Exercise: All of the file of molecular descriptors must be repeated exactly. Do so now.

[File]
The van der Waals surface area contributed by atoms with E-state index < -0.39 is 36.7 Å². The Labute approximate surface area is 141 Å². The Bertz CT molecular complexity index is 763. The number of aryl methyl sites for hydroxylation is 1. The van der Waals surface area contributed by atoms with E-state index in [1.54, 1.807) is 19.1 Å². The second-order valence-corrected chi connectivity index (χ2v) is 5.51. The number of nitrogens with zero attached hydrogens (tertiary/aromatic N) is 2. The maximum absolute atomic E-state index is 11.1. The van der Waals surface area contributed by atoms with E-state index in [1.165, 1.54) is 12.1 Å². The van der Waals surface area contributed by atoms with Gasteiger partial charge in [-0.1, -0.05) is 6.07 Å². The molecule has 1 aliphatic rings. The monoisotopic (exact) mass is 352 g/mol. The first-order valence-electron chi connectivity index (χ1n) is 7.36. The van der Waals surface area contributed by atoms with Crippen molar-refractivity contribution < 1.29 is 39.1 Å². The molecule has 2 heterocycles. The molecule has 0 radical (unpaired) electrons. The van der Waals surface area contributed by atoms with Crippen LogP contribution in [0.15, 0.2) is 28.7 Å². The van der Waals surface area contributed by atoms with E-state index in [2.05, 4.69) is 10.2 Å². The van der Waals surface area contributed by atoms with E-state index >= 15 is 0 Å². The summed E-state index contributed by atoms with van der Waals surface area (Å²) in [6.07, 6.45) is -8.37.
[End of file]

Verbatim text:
The van der Waals surface area contributed by atoms with E-state index < -0.39 is 36.7 Å². The Labute approximate surface area is 141 Å². The Bertz CT molecular complexity index is 763. The number of aryl methyl sites for hydroxylation is 1. The van der Waals surface area contributed by atoms with E-state index in [1.54, 1.807) is 19.1 Å². The second-order valence-corrected chi connectivity index (χ2v) is 5.51. The number of nitrogens with zero attached hydrogens (tertiary/aromatic N) is 2. The maximum absolute atomic E-state index is 11.1. The van der Waals surface area contributed by atoms with E-state index in [1.165, 1.54) is 12.1 Å². The van der Waals surface area contributed by atoms with Gasteiger partial charge in [-0.1, -0.05) is 6.07 Å². The molecule has 1 aliphatic rings. The monoisotopic (exact) mass is 352 g/mol. The first-order valence-electron chi connectivity index (χ1n) is 7.36. The van der Waals surface area contributed by atoms with Crippen molar-refractivity contribution < 1.29 is 39.1 Å². The molecule has 2 heterocycles. The molecule has 0 radical (unpaired) electrons. The van der Waals surface area contributed by atoms with Crippen LogP contribution in [0.15, 0.2) is 28.7 Å². The van der Waals surface area contributed by atoms with E-state index in [2.05, 4.69) is 10.2 Å². The van der Waals surface area contributed by atoms with E-state index >= 15 is 0 Å². The summed E-state index contributed by atoms with van der Waals surface area (Å²) in [6.07, 6.45) is -8.37.